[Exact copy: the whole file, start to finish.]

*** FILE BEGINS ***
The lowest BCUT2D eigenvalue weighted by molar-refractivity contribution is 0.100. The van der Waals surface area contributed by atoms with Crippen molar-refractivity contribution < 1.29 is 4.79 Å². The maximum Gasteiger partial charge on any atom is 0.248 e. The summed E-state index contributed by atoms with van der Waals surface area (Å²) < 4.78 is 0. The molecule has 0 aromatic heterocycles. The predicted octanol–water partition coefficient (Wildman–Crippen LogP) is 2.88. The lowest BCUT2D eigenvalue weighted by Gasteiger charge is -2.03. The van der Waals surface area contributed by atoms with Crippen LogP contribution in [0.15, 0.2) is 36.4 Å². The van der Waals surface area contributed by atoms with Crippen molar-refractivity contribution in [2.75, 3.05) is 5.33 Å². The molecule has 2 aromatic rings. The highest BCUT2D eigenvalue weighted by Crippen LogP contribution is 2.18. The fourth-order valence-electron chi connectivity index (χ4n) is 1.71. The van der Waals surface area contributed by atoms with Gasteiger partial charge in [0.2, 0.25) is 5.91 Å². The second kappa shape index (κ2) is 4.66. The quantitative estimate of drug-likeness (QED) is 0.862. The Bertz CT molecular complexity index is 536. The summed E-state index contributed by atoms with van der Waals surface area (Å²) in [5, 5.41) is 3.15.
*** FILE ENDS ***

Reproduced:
The lowest BCUT2D eigenvalue weighted by molar-refractivity contribution is 0.100. The van der Waals surface area contributed by atoms with Crippen molar-refractivity contribution < 1.29 is 4.79 Å². The maximum Gasteiger partial charge on any atom is 0.248 e. The summed E-state index contributed by atoms with van der Waals surface area (Å²) < 4.78 is 0. The molecule has 0 aromatic heterocycles. The predicted octanol–water partition coefficient (Wildman–Crippen LogP) is 2.88. The lowest BCUT2D eigenvalue weighted by Gasteiger charge is -2.03. The van der Waals surface area contributed by atoms with Crippen LogP contribution in [0.15, 0.2) is 36.4 Å². The van der Waals surface area contributed by atoms with Crippen molar-refractivity contribution in [2.75, 3.05) is 5.33 Å². The molecule has 2 aromatic rings. The highest BCUT2D eigenvalue weighted by Crippen LogP contribution is 2.18. The fourth-order valence-electron chi connectivity index (χ4n) is 1.71. The van der Waals surface area contributed by atoms with Gasteiger partial charge in [0.2, 0.25) is 5.91 Å². The second kappa shape index (κ2) is 4.66. The quantitative estimate of drug-likeness (QED) is 0.862. The Bertz CT molecular complexity index is 536. The summed E-state index contributed by atoms with van der Waals surface area (Å²) in [5, 5.41) is 3.15.